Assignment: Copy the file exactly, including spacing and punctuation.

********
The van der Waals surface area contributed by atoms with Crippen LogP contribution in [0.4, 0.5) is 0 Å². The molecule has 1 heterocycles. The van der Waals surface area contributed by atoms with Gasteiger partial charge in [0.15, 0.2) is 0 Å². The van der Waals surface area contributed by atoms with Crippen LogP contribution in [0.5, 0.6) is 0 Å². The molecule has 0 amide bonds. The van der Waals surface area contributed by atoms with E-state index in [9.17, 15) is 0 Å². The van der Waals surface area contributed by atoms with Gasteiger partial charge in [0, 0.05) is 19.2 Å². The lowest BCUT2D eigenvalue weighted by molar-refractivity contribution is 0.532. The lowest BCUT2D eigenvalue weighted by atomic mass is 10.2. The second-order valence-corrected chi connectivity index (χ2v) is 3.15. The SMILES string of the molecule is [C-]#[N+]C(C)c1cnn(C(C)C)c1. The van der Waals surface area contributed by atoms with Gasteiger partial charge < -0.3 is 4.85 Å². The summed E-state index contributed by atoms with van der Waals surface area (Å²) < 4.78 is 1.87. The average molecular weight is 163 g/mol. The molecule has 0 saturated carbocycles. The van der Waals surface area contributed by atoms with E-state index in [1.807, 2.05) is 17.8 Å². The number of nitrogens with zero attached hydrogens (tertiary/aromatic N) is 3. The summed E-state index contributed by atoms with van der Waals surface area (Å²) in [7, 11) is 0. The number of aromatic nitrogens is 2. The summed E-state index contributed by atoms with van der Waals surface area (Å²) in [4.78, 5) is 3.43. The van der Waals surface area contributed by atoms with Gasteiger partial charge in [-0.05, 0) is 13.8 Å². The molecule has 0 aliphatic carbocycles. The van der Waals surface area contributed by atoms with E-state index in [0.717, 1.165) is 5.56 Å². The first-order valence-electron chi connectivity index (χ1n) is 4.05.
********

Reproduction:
The van der Waals surface area contributed by atoms with Crippen LogP contribution in [0.4, 0.5) is 0 Å². The molecule has 1 heterocycles. The van der Waals surface area contributed by atoms with Gasteiger partial charge in [0.15, 0.2) is 0 Å². The van der Waals surface area contributed by atoms with Crippen LogP contribution in [0.5, 0.6) is 0 Å². The molecule has 0 amide bonds. The van der Waals surface area contributed by atoms with E-state index in [9.17, 15) is 0 Å². The van der Waals surface area contributed by atoms with Gasteiger partial charge in [0, 0.05) is 19.2 Å². The lowest BCUT2D eigenvalue weighted by molar-refractivity contribution is 0.532. The lowest BCUT2D eigenvalue weighted by atomic mass is 10.2. The second-order valence-corrected chi connectivity index (χ2v) is 3.15. The SMILES string of the molecule is [C-]#[N+]C(C)c1cnn(C(C)C)c1. The van der Waals surface area contributed by atoms with Gasteiger partial charge < -0.3 is 4.85 Å². The summed E-state index contributed by atoms with van der Waals surface area (Å²) < 4.78 is 1.87. The average molecular weight is 163 g/mol. The molecule has 0 saturated carbocycles. The van der Waals surface area contributed by atoms with E-state index in [1.807, 2.05) is 17.8 Å². The number of nitrogens with zero attached hydrogens (tertiary/aromatic N) is 3. The summed E-state index contributed by atoms with van der Waals surface area (Å²) in [7, 11) is 0. The number of aromatic nitrogens is 2. The summed E-state index contributed by atoms with van der Waals surface area (Å²) in [4.78, 5) is 3.43. The van der Waals surface area contributed by atoms with Gasteiger partial charge in [-0.05, 0) is 13.8 Å². The molecule has 0 aliphatic carbocycles. The van der Waals surface area contributed by atoms with E-state index in [0.717, 1.165) is 5.56 Å². The first-order valence-electron chi connectivity index (χ1n) is 4.05.